Virginia Attorney General J. Marshall Coleman told Fairfax County authorities yesterday it is his opinion that they cannot use a construction firm's safety record as the only reason for excluding it from county contracts.

The state's chief legal officer said a resolution by the Fairfax County Board of Supervisors that bars construction safety violators from bidding on county projects makes it impossible for the county to hire firms with the "lowest responsibile bid," as required by state law.

The opinion does not have the force of law but could carry considerable weight if the supervisors' resolution were challenged in court. It complicates official efforts to clamp down on unsafe working conditions in fast-developing Northern Virginia, where there have been 14 construction-related deaths in the last two years.

"I said all along that we didn't have the power to do this," said Supervisor Joseph Alexander (D-Lee). He said he thinks the Board of Supervisors -- which approved the controversial resolution that 5-to-4 vote two months ago -- is likely to reverse that action. r

Supervisor Audrey Moore (D-Annandale) said she hopes the county will continue to follow its policy regardless of Coleman's opinion, which she said reflects an effort by state officials to cater to business interests.

"Mr. Coleman, like the governor [John N. Dalton], is responsive to the Northern Virginia Builders Association -- which seems to have a little more influence with both of these individuals than do endangered workers," she said.

It is not entirely clear whether the Fairfax resolution has protected any workers. Although Moore claims that the safety records of area builders have been improved by county vows of vigilance, other county officials say that no contractors have been excluded under the resolution.

"In every instance the bidders have been able to certify that they meet the county's requirements," said John diZerega, director of the county's office of capital facilities. "I like to think that most of the people who work for us are not the kind who have these violations."

In an opinion requested by Del. Vincent F. Callahan (R-Fairfax), Coleman said the fact that a contractor was cited for job safety violations did not necessarily mean that the contractor lacked the skill and ability to perform quality work.

"To exclude one or a number of such contractors whose bids may well play a significant role in determining the lowest bid would largely frustrate the purposes of the competitive bidding requirement," Coleman said.

He added, however, that his opinion does not bar local governing bodies from using a firm's safety record as one of the factors considered in determining whether to award it a contract.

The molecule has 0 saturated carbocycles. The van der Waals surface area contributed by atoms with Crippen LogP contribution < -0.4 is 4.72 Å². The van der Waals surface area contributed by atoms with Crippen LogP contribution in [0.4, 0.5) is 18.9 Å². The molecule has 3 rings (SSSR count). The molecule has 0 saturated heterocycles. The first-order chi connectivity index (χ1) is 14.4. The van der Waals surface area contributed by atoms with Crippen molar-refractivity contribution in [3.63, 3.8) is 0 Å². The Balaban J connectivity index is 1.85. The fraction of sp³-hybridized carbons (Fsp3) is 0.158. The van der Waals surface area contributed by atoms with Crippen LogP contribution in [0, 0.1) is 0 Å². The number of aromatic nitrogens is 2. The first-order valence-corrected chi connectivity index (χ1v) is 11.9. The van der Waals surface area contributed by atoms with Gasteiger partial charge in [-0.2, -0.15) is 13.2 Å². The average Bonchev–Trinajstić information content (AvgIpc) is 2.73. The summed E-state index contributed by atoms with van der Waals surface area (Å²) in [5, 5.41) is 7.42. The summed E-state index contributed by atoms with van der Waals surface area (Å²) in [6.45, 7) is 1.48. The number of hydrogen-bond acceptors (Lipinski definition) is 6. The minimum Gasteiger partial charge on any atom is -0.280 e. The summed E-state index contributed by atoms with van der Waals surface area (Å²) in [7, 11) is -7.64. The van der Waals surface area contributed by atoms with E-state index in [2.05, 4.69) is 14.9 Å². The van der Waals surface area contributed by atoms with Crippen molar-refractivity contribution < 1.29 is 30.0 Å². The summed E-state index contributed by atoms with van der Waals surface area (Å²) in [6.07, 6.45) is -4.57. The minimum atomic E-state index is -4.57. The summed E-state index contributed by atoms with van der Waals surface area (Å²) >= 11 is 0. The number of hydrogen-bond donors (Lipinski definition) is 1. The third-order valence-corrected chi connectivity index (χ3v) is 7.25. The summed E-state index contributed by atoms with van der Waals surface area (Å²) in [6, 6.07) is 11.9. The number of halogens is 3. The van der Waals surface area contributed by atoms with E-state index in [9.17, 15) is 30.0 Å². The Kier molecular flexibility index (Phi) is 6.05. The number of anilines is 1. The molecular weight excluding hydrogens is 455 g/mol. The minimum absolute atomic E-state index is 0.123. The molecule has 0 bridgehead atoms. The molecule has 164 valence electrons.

Following two construction-related deaths in the county, the supervisors voted unanimously last December to do no business with contractors who had been found guilty of serious violations of federal occupational and safety regulations within the last three years.

That policy was watered down in January when the board voted to limit county business only with those contractors whose violations had been both willful and serious -- that is, contractors who had ignored official warnings that their conditions were unsafe.

The county policy would not bar the awarding of a county contract to the William B. Hopke Co. of Alexandria, which was supervising a project at which one worker was killed and another injured in an unshored trench last fall.

Acting County Executive J. Hamilton Lambert is expected to recommend soon that the supervisors give Hopke a $220,000 contract on a storm drainage project in the Franconia area.

Hopke has certified to county officials that it has been penalized for no safety violations in the three years before it submitted a bid on the project.

Julian Carper, president of the Virginia AFL-CIO, said yesterday that Coleman's opinion ignores what have traditionally been inadequate penalties in the state against unsafe contractors.

"We certainly agree with Fairfax County -- there needs to be some kind of strong measures used to ensure increased safety," Carper said.

State and federal officials have long been at odds over job safety enforcement in Virginia, with U.S. Labor Department officials threatening to take over Virginia's inspection program because violations are processed in the state court system rather than through an administrative hearing panel.

A month ago, Coleman filed suit in federal court to block those takeover efforts.